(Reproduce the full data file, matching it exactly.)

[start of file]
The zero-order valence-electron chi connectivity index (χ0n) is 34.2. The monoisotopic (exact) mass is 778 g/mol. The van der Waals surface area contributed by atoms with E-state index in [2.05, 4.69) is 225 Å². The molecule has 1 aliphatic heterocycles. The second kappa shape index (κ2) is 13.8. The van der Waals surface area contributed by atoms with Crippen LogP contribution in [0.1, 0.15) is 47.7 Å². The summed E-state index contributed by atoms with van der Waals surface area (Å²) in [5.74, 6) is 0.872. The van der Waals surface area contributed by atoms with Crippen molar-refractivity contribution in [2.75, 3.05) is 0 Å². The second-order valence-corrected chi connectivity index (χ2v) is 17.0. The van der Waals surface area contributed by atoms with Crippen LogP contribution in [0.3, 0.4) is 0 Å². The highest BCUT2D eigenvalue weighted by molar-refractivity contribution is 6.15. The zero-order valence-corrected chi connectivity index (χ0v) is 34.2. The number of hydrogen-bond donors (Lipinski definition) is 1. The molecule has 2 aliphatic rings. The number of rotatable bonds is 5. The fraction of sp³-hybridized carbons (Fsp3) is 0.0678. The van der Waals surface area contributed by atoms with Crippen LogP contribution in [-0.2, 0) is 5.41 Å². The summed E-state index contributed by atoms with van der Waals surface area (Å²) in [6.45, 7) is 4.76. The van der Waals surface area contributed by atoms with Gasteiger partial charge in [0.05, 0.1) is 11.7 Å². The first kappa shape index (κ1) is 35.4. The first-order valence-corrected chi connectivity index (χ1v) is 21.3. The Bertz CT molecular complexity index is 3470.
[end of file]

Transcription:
The zero-order valence-electron chi connectivity index (χ0n) is 34.2. The monoisotopic (exact) mass is 778 g/mol. The van der Waals surface area contributed by atoms with E-state index in [2.05, 4.69) is 225 Å². The molecule has 1 aliphatic heterocycles. The second kappa shape index (κ2) is 13.8. The van der Waals surface area contributed by atoms with Crippen LogP contribution in [0.1, 0.15) is 47.7 Å². The summed E-state index contributed by atoms with van der Waals surface area (Å²) in [5.74, 6) is 0.872. The van der Waals surface area contributed by atoms with Crippen molar-refractivity contribution in [2.75, 3.05) is 0 Å². The second-order valence-corrected chi connectivity index (χ2v) is 17.0. The van der Waals surface area contributed by atoms with Crippen LogP contribution in [0.3, 0.4) is 0 Å². The highest BCUT2D eigenvalue weighted by molar-refractivity contribution is 6.15. The zero-order valence-corrected chi connectivity index (χ0v) is 34.2. The number of hydrogen-bond donors (Lipinski definition) is 1. The molecule has 2 aliphatic rings. The number of rotatable bonds is 5. The fraction of sp³-hybridized carbons (Fsp3) is 0.0678. The van der Waals surface area contributed by atoms with Crippen LogP contribution in [-0.2, 0) is 5.41 Å². The summed E-state index contributed by atoms with van der Waals surface area (Å²) in [6.45, 7) is 4.76. The van der Waals surface area contributed by atoms with Gasteiger partial charge in [0.05, 0.1) is 11.7 Å². The first kappa shape index (κ1) is 35.4. The first-order valence-corrected chi connectivity index (χ1v) is 21.3. The Bertz CT molecular complexity index is 3470.